Fla. Stat. § 76.05, 76.03 (2012).Delaware, on the other hand, authorizes prejudgment attachment only when thedefendant is out-of-state or otherwise cannot be located. Del. Code tit. 10, §§ 3501-02. Under Delaware’s prejudgment attachment scheme, once the defendant makes an appearance inDelaware’s court system and submits itself to the jurisdiction of the Delaware court’s, theprejudgment attachment will be removed. Thus, in Delaware, prejudgment attachment isdesigned primarily to compel foreign defendant’s to appear in Delaware’s court system.
c. Can I Obtain Prejudgment Attachment Without Notifying the Defendant?
Many states permit the plaintiff to attach property of the defendant ex parte, withoutnotice, to the defendant. Pursuant to
Connecticut v. Doehr
, 501 U.S. 1, 16 (1991), where exparte attachment is authorized by statute, it can only be accomplished upon a sufficientshowing of “exigent circumstances.” However, the Supreme Court has so far avoidedproviding a precise definition of exigent circumstances, leaving the matter of exigentcircumstances up for analysis and interpretation on a case by case basis. Generally, exigentcircumstances are going to constitute evidence that would show that the defendant has, or isabout to, transfer, hide, or encumber the property which is the subject of the attachment.
, 501 U.S. at 16.Many state statutes attempt to describe those circumstances in which prejudgmentattachment may issue, but few attempt to explain whether such circumstances are exigent or not. For instance, in Washington, D.C. prejudgment attachment may be obtained against adomestic defendant that (a) has been absent from the District for at least six months, (b) isavoiding ordinary process though concealment or removal from the District, and (c) has or is inthe process of removing, conveying, concealing, assigning, secreting, or disposing of propertylocated in the District so as to defeat any eventual judgment against him. D.C. Code § 16-502.Following the Supreme Courts analysis in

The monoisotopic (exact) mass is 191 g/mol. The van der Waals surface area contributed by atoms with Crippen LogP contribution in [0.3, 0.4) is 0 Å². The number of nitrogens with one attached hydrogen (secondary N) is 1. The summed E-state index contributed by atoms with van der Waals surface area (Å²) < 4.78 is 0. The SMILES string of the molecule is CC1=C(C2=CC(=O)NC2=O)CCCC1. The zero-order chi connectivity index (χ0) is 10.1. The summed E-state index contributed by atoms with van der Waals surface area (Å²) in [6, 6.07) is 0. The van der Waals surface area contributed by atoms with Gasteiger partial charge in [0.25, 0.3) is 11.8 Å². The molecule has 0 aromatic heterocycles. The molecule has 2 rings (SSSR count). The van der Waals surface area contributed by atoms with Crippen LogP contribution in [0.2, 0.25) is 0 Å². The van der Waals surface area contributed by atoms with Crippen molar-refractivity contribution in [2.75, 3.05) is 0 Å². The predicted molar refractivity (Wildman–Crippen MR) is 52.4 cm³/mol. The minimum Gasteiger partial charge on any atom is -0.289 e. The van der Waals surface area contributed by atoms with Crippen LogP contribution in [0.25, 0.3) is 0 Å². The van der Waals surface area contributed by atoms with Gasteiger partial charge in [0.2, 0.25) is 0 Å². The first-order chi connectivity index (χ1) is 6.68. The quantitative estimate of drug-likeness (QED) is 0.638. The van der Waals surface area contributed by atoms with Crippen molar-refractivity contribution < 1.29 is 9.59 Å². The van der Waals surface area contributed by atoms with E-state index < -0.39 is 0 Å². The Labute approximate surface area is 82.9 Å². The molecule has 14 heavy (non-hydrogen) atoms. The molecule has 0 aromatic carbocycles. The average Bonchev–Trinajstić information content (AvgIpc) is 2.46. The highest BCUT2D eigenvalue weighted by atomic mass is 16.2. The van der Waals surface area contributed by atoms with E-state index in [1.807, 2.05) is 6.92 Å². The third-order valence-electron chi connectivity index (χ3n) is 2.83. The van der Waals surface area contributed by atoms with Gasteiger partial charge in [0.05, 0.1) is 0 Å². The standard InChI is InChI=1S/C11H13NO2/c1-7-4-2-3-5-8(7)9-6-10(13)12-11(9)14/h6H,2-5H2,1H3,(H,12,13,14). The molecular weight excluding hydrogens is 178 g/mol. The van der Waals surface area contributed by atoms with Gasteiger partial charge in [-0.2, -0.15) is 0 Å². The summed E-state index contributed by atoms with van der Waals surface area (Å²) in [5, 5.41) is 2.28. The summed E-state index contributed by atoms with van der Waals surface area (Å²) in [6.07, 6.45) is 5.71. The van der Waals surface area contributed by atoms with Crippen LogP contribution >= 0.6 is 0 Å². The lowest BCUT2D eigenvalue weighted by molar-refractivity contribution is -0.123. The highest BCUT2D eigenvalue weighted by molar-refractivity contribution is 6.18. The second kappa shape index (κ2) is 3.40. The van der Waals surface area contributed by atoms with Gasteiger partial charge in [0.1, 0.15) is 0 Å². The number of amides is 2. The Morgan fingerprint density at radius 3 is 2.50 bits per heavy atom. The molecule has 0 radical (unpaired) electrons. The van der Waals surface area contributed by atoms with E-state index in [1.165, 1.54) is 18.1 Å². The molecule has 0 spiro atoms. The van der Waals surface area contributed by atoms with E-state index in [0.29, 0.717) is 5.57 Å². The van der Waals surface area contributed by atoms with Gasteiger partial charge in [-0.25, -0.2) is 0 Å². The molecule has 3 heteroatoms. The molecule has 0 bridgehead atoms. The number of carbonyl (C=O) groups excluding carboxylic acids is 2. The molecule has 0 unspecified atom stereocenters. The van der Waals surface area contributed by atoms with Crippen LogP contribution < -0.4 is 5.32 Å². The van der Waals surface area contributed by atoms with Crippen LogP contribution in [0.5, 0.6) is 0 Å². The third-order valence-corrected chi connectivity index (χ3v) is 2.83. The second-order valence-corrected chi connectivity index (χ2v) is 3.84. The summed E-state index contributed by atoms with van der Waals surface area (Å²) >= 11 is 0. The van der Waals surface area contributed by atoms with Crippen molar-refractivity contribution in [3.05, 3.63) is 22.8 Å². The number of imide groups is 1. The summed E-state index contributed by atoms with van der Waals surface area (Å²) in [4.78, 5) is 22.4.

, the above factors would likely beconsidered exigent circumstances.Despite the availability of ex parte attachment in some states, the right to obtain an exparte attachment does not eliminate the requirement for a hearing on the attachment. Indeed,if the Court authorizes an ex parte attachment, the Court must promptly set a hearing andprovide notice of the attachment and hearing to the defendant.Once again practices vary significantly between states as to the procedure for obtaininga hearing following an ex parte attachment. Some states will automatically set the hearingwithin a set period of time following the attachment of property. Alabama, for instance, will setthe hearing within five days of the date of seizure. Ala. R. Civ. P. 64(b)(2)(B). Other states,wait for the defendant to challenge the validity of the attachment. Georgia requires the hearingon prejudgment attachment to be held within ten days from the date the defendant moves todissolve the attachment. Ga. Code § 18-3-15.
d. Constitutional Barriers to Prejudgment Attachment.
The Supreme Court, in
Connecticut v. Doehr
, indicated that a statute authorizingprejudgment attachment of property without prior notice, without a hearing, and without requiringa showing of exigent circumstances would not meet due process requirements.